It is understood that the Duke and Duchess of Cambridge are to instruct lawyers to commence proceedings in France against a photographer who secretly took pictures of Kate Middleton topless by a swimming pool, reports The Daily Telegraph.
The photographs, which initially appeared in a French gossip magazine, have now been published widely on the internet and in several publications including The Daily Star in Ireland.
The legal action is also likely to name the French magazine that first published the photographs.
Lawyers representing the couple will make a formal complaint in Paris under French criminal law for breach of privacy. The action is likely to include a request for an injunction against further publication of the images. French law imposes a maximum £36,000 fine and a prison sentence of up to one year for those found guilty of the offence.
A spokesman for St James' Palace confirmed yesterday that the couple would be making a complaint to the French authorities.
"The complaint concerns the taking of photographs of the Duke and Duchess of Cambridge whilst on holiday and the publication of those photographs in breach of their privacy," a statement read.
It is understood that the couple will not seek further injunctions in other countries where publication has or may be about to occur. Instead they have appealed to the media to act with decency.
The law in France
The French have a strict privacy law which makes it an offence to publish any information about an individual's private life without their permission. French judges have also shown a willingness to be creative when determining punishment: in 2009 a French magazine was ordered to blank out half of its cover and to display the wording of a privacy judgment against it.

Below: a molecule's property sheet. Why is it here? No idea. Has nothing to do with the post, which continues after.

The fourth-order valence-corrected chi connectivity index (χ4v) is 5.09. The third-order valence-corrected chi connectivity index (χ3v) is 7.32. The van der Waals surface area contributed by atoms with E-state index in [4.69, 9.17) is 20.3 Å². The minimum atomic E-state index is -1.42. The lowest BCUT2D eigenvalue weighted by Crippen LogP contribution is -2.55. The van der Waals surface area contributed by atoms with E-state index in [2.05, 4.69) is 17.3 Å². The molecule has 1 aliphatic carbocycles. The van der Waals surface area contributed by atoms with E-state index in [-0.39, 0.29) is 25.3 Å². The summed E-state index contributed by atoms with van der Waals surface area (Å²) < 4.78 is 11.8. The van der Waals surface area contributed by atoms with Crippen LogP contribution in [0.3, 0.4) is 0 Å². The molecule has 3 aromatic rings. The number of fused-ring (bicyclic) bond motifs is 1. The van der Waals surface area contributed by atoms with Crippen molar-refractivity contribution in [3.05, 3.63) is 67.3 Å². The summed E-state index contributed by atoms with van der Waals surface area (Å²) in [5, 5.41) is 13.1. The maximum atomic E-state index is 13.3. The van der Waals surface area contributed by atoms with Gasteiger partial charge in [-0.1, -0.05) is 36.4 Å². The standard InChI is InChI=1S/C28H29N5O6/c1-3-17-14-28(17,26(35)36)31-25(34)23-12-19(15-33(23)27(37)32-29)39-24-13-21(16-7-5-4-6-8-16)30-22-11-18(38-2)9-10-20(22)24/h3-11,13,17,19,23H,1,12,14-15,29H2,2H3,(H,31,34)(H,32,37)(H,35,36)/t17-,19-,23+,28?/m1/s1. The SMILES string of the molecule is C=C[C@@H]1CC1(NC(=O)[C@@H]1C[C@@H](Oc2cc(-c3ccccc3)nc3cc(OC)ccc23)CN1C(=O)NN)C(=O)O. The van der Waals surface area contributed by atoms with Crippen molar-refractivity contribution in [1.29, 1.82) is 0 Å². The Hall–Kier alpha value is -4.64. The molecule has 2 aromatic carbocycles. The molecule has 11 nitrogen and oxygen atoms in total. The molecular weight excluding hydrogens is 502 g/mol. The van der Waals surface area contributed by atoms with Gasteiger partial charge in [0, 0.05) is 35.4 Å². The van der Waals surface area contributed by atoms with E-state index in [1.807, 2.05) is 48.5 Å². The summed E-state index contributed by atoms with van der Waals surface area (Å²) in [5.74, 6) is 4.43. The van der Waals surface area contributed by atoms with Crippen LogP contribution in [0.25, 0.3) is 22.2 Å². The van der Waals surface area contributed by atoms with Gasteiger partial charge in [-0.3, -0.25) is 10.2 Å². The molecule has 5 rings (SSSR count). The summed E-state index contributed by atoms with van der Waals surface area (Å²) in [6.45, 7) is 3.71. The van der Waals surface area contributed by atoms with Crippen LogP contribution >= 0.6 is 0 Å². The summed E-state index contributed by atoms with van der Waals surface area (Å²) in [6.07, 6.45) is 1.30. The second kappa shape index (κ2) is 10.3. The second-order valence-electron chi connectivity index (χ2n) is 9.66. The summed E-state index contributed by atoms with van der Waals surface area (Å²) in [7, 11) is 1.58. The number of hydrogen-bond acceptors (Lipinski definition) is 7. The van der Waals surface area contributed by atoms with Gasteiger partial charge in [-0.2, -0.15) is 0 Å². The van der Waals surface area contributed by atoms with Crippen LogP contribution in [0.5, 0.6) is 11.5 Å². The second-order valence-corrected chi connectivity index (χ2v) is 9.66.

However, the penalties for breaching privacy law in France are so small that publications can and will invade privacy when they believe that doing so will shift more magazines. In these cases the cost of the punishment seems not to fit the benefit of the crime.
However, the French press acknowledges that the privacy laws do keep it in check. Laurence Pieau is editor of Closer.
"It is very hard here in France... the privacy law is very restrictive but our readers are interested in what people are doing, how they dress, how they do their make-up," he said in a recent interview with the BBC.
The law in the UK
The picture in the UK is far less clear cut, with the only specific right to privacy enshrined in the Human Rights Act 1998. However, the UK law also provides for a defense in circumstances which the breach of privacy is justified on national security, public safety or the prevention of crime and disorder.
UK courts have previously stated that there is no cause of action in UK law for 'invasion of privacy', and that a breach of article eight of the European Convention on Human Rights merely allows a person to claim an 'adequate remedy'.
Anyone who feels their privacy has been breached in the UK may be better placed to claim for a misuse of confidential information. This falls under breach of confidence legislation and in essence allows a claimant to apply for an injunction when they feel they had a reasonable expectation of privacy.